LP – 5 tracks – 31:49
[vinyl only through Autofact, USA]
2. Intro Roll
1. Live With Errors
2. All That’s Allowed
3. Chime, Chime
Recorded at Hive, FACT, Liverpool on 25th October 2006 as part of Touch 25, live to a M-Audio Mictrotrack 24/96
Edited by Philip Jeck April 2007
Cut by Jason at Transition 14th May 2007 on a Neumann VSM 70
Released on Autofact 14th January 2009
Design and photography by Jon Wozencroft
“Suite: Live in Liverpool” follows Philip Jeck’s acclaimed collaboration with Gavin Bryars and Alter Ego on a new version of ‘The Sinking of the Titanic’ (Touch Tone 34). It is the companion release to his latest solo album, ‘Sand’; a set of five new compositions that highlight Jeck’s mastery of vinyl manipulation, personal and collective memories.
During the past year Jeck has refined and consolidated his unique sound, playing superb sets at last summer’s Faster than Sound festival and at York Minster for Spire. He has recently released ‘Amoroso’ [Touch # TS01, 7″ vinyl only with Fennesz] where he responds to Charles Matthews’s homage to Arvo Pärt.
‘Suite’ is at once elegiac, celebrational, mournful and uplifting. Those who have followed Jeck’s development since his first release, “Loopholes” (Touch TO:26) will observe his return to the industrial textures that coloured that collection, though here they are fused with his symphonic grace and continued development as a composer and live performer.
Philip Jeck studied visual art at Dartington College of Arts. He started working with record players and electronics in the early ’80’s and has made soundtracks and toured with many dance and theatre companies as we as well as his solo concert work. His best kown work “Vinyl Requiem” (with Lol Sargent): a performance for 180 ’50’s/’60’s record players won Time Out Performance Award for 1993. He has also over the last few years returned to visual art making installations using from 6 to 80 record players including “Off The Record” for Sonic Boom at The Hayward Gallery, London .
Philip Jeck works with old records and record players salvaged from junk shops turning them to his own purposes. He really does play them as musical instruments, creating an intensely personal language that evolves with each added part of a record. Jeck makes geniunely moving and transfixing music, where we hear the art not the gimmick.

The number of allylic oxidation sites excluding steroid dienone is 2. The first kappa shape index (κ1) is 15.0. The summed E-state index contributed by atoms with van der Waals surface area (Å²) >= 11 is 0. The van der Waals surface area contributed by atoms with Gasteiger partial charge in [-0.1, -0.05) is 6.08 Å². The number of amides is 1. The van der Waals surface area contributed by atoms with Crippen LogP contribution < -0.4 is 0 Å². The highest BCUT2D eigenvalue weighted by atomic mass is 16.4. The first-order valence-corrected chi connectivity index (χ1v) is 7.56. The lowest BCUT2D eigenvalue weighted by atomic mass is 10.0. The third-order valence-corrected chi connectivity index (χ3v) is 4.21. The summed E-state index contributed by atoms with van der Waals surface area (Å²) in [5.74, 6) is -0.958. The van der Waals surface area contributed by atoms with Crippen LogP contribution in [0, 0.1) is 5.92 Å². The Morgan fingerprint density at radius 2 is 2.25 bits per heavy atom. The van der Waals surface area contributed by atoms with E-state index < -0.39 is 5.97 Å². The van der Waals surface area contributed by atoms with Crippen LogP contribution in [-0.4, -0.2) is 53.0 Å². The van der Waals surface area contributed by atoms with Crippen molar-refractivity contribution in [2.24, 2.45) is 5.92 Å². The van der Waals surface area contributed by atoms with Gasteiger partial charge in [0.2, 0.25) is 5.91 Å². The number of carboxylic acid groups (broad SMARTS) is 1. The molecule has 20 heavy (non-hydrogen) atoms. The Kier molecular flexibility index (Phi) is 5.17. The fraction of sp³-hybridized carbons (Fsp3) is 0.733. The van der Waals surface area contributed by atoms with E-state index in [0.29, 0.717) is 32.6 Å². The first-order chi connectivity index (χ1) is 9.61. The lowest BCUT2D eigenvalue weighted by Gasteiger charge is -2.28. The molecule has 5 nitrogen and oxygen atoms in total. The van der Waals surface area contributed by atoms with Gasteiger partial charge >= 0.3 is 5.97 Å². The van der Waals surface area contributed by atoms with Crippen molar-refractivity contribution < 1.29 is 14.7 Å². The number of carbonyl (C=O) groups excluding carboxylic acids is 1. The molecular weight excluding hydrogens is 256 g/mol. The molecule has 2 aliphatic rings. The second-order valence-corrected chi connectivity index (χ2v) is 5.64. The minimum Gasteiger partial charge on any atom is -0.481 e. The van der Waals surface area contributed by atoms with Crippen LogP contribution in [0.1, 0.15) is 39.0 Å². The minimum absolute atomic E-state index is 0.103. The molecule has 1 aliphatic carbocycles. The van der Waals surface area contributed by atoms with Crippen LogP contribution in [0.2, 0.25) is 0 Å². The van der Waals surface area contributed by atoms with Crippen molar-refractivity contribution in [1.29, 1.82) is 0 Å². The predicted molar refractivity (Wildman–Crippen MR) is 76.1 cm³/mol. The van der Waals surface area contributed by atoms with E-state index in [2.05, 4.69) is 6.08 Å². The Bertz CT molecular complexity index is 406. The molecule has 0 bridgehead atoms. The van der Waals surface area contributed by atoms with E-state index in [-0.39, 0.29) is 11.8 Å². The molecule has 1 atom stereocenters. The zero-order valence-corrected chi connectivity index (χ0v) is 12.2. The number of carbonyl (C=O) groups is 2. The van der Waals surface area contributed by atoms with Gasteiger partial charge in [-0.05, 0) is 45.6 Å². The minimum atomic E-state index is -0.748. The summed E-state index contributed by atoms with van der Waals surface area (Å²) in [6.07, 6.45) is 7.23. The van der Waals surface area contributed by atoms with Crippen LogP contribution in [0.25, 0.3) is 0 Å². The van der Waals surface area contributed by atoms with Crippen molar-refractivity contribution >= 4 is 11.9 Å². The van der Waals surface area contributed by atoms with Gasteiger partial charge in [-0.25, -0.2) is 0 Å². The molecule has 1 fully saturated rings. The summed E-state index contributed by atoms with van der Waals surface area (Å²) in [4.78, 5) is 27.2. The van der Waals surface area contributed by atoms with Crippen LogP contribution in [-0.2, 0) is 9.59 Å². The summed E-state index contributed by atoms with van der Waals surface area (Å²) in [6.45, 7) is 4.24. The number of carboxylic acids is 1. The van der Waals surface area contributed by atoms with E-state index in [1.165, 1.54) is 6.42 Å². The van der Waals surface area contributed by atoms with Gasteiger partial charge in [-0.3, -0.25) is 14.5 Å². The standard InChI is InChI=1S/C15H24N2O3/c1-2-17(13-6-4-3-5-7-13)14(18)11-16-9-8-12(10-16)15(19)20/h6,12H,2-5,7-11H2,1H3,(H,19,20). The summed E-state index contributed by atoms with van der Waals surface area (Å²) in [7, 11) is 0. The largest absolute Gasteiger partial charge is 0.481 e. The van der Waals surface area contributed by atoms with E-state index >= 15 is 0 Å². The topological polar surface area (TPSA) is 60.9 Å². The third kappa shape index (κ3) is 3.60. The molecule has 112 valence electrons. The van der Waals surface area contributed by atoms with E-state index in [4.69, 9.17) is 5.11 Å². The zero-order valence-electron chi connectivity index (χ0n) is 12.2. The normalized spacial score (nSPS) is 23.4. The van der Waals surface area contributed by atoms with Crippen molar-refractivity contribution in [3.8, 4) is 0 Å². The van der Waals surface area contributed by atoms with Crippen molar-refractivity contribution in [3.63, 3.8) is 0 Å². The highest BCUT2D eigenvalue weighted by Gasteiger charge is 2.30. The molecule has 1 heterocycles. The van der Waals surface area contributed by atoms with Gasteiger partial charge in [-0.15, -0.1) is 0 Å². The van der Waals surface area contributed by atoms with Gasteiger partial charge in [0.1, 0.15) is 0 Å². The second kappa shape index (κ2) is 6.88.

This is Philip Jeck’s 6th solo album for Touch after ‘Loopholes’ [Touch # TO:27, 1995], Surf [TO:36, 1998], Stoke [TO:56, 2002], ‘7’ [TO:57, 2004] and ‘Sand’ [Touch # TO:67, 2008].
He recently performed on “The Sinking of the Titanic” with Gavin Bryars in Rome, about which Boomkat (UK) said: “The most noticeable addition is Jeck, whose expertise and unique style seems to fit like the final piece of the puzzle as his crackles and motifs melt into the architecture of the recording as if they had always been there. This additional layer of nostalgia brought forth by these found sounds adds a significant sense of history, forcing the mind back into hazy film footage and decomposed photos, a perfect match for the subject matter.”
It doesn’t seem like much time has elapsed since Philip Jeck’s long-player, Sand, arrived on our doorstep, yet here’s another full-length offering, released as a companion piece to the aforementioned studio full-length. Following on from an active period of concert performances (which has included a live appearance at York Minster as part of the Spire project) Suite: Live In Liverpool finds Jeck very much on top of his game, capturing a show at FACT in Liverpool two years ago. Immediately the music plunges into a deep pool of vinyl crackle and we’re instantly submerged in that familiar Jeck sound world. You’ll hear snatches of what sounds like a gamelan ensemble tucked away in there, vast washes of old string recordings, and more industrial, sculpted noise textures too, all of which get filtered through a toolbox of disheveled, grainy electronics. Although Jeck’s music has always had that ‘phantom radio broadcast’ feel to it – as if you’re hearing some lost and jumbled shortwave sounds drifting across the ether – there’s a real coherence to this set, and while he does have a tendency to glance across music derived from a variety of disparate cultures, his craft is executed seamlessly and with a real instinct for compositional cogency. As with Sand, this album seems to place emphasis on the footprints left by Jeck’s working processes over and above the importance of the sound sources themselves, and the entire set feels like a thoroughly abstract, almost ghostly presence. Highly recommended.